Personalizing Professional Learning: Strategies for Fostering a Climate of Professional Development

District Administration, August 2016 | Go to article overview

Personalizing Professional Learning: Strategies for Fostering a Climate of Professional Development


A District Administration Web Seminar Digest * Originally presented on June 23, 2016

Professional development is a key component of any district, but what takes professional learning to the next level of engagement and effectiveness is being able to differentiate and personalize professional growth for each teacher or administrator. In the recent Personalized Professional Learning Survey sponsored by Performance Matters (formerly Truenorthlogic), over 500 educators from around the country shared their insights on best practices and challenges for creating a personalized professional learning climate in their school districts.

In this web seminar, presenters discussed the findings of the survey, and how the District School Board of Pasco County in Florida is attaining its vision to support 21st century professional learning by providing differentiated professional development and coaching, focused on enhancing teaching practice to maximize student achievement.

CALLIE TURK

Founding Principal Intersections in Education Consulting

[ILLUSTRATION OMITTED]

Performance Matters (formerly Truenorthlogic) is hosting a yearlong conversation about personalized professional learning, and we hope you'll engage with us. In the fall of 2015, we sponsored a survey of teachers and principals to gauge how districts are doing with building personalized professional learning climates and moving from compliance to connection in teaching professional development. This survey was conducted by Intersections in Education Consulting and was sent to about 8,000 teachers and leaders in all 50 states.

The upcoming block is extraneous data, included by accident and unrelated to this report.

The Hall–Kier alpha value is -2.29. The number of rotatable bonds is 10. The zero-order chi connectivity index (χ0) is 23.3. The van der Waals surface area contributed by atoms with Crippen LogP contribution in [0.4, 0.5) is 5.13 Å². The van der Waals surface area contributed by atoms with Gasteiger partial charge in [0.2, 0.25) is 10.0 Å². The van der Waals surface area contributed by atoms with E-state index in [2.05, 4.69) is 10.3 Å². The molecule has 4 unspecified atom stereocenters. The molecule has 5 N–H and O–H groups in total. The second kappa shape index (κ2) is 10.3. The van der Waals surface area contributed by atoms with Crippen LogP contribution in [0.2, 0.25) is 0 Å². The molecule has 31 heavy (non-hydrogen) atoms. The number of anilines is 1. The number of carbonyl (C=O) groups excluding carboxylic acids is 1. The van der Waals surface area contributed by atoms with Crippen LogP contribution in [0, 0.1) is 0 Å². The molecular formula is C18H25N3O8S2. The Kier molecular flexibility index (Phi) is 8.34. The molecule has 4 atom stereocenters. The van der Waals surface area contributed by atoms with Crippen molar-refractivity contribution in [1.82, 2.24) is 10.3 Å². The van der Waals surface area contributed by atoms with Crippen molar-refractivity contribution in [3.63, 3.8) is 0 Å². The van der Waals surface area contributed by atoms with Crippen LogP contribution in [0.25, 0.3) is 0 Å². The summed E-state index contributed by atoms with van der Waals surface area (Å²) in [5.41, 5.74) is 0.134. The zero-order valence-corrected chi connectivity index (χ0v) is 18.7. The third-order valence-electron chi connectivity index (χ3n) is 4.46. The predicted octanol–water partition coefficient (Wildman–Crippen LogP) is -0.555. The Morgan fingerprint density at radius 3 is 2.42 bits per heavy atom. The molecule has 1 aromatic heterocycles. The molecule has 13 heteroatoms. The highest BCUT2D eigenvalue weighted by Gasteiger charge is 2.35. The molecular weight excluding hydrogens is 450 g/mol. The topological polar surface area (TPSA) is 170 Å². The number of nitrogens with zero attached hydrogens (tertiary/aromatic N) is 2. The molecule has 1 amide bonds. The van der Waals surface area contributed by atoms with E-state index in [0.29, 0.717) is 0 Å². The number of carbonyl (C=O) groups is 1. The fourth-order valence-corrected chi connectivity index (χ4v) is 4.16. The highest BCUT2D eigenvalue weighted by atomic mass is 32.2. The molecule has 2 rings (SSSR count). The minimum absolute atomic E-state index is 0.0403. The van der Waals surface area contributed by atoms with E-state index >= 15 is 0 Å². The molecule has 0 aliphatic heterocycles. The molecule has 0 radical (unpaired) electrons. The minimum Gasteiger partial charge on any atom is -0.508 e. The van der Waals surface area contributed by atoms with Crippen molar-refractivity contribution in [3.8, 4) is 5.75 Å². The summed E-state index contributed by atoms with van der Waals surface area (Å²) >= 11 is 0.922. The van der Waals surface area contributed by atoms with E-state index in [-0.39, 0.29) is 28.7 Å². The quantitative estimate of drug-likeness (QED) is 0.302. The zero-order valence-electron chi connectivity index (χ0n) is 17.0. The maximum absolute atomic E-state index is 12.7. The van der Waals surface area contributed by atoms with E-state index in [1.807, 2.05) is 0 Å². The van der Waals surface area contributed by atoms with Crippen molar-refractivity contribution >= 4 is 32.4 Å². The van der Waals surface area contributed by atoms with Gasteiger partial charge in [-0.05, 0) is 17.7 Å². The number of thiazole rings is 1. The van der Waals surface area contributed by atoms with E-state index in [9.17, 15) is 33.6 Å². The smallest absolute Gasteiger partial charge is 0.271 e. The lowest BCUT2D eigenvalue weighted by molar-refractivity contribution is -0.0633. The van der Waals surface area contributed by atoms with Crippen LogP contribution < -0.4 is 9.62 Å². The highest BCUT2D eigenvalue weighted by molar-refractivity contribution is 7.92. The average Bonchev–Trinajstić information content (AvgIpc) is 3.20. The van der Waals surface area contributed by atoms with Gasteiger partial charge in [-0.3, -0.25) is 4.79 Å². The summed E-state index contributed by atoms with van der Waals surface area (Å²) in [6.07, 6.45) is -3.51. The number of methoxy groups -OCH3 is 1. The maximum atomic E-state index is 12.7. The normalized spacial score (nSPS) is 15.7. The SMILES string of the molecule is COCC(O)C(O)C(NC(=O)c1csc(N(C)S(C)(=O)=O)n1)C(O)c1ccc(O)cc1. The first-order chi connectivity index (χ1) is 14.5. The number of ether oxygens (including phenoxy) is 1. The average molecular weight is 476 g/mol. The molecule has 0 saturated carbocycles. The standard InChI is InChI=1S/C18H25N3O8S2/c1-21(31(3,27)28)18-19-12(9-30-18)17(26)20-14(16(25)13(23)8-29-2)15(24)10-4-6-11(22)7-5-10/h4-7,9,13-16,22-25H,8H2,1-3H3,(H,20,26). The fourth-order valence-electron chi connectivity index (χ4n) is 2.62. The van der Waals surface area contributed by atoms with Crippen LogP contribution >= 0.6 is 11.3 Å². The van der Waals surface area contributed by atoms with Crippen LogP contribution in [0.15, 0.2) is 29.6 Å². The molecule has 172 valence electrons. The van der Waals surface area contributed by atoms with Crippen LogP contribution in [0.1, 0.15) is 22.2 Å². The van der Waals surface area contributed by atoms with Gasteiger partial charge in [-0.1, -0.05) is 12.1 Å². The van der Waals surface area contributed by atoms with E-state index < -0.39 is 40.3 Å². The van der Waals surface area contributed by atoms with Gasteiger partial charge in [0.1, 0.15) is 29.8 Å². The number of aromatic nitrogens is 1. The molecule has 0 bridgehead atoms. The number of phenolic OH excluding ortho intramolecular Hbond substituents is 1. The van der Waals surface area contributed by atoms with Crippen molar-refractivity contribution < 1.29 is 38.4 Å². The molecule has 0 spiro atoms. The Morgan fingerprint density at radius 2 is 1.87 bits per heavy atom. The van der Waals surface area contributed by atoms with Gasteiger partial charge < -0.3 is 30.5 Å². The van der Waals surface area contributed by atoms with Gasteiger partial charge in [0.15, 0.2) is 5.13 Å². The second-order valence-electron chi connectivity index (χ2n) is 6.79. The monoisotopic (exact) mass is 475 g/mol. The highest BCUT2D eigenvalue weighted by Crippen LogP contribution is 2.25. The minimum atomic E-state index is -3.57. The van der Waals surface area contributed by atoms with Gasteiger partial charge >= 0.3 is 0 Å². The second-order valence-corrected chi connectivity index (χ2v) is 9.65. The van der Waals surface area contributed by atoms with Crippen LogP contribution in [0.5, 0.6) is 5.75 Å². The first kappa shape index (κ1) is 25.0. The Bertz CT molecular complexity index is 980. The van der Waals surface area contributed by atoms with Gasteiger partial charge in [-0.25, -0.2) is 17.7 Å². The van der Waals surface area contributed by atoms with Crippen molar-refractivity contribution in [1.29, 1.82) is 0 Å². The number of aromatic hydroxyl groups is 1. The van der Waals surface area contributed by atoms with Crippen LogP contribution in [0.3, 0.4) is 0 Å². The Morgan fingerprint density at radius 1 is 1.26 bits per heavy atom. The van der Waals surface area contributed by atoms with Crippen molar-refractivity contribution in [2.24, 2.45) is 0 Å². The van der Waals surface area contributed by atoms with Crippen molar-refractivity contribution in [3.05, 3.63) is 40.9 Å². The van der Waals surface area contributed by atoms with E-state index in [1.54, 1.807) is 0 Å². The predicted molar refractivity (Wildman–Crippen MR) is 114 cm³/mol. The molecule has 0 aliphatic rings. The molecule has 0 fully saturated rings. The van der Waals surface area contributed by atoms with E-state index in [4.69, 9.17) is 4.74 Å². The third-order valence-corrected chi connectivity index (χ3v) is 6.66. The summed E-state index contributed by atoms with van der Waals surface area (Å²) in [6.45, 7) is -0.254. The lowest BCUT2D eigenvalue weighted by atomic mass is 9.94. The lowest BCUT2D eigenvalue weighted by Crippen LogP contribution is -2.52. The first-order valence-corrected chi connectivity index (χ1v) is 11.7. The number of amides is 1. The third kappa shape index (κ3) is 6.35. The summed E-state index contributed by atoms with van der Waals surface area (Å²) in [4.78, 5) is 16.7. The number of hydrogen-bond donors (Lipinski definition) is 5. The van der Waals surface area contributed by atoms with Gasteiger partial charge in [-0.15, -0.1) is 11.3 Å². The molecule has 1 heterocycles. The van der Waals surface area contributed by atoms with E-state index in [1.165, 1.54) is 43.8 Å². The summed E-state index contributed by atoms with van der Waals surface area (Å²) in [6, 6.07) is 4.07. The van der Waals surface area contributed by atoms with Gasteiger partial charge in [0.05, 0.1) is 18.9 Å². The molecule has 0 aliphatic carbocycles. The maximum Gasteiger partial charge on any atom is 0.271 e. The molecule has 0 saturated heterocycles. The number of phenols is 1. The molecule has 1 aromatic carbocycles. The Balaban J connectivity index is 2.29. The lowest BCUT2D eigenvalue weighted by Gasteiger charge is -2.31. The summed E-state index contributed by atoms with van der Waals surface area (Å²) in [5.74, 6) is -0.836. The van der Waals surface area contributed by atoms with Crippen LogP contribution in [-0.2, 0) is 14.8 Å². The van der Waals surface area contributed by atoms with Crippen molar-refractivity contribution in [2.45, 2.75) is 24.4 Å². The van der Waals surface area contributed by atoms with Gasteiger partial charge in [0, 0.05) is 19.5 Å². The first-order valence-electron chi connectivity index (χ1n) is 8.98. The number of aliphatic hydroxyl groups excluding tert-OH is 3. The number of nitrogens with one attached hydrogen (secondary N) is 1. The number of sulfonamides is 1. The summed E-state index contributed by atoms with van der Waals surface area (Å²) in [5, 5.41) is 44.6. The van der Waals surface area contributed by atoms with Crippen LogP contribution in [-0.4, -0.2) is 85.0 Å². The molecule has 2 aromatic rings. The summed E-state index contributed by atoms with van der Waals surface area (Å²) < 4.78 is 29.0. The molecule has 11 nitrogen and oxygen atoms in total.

Once we had the national survey results, we divided them into four regions of the country. We observed trends with how each region has implemented various practices, policies and online tools, as well as the degree to which educators trust the process and their confidence in their leaders who manage the process.

The survey asked respondents to consider a list of potential obstacles and to rate the degree to which each one makes it difficult to create a personalized professional learning environment that addresses each individual teacher's specific learning needs. And one of those obstacles is: "My district hasn't put forth a clear way for teachers to measure their professional growth and success." This is viewed as at least a minor obstacle by 54 percent of teachers and 65 percent of principals.

Things get even more interesting when we look at how the lack of measures might create conditions that impact the trust that teachers have in the process. The problem is that without clear measures to aim for, teachers may actually have less trust that the evaluation--a foundational data point for determining your professional growth goal--is reliable.

Policies that make a difference

Moving to the planning phase, once a teacher has a firm understanding of his or her professional growth goals, a professional learning plan can be created to outline how they will master new skills. The survey results indicate that requiring professional learning plans may, in fact, lead more teachers to create them.

Another policy that may make a difference as you work to create a more personalized professional learning climate is the frequency with which you evaluate your tenured teachers. According to the respondents in our survey, evaluating tenured teachers every year may boost principals' ability to make a meaningful difference in the professional lives of their teachers.

We asked, "To what extent does this statement reflect your experience in your current position: 'My school district uses the results from teacher evaluation to personalize teacher professional development.'" Only 25 percent of teachers report that their school often or always uses the results from teacher evaluations to personalize PD compared with only about half of principals. So that's not very many, but you can also see there's a gap in perception between teachers and principals. …

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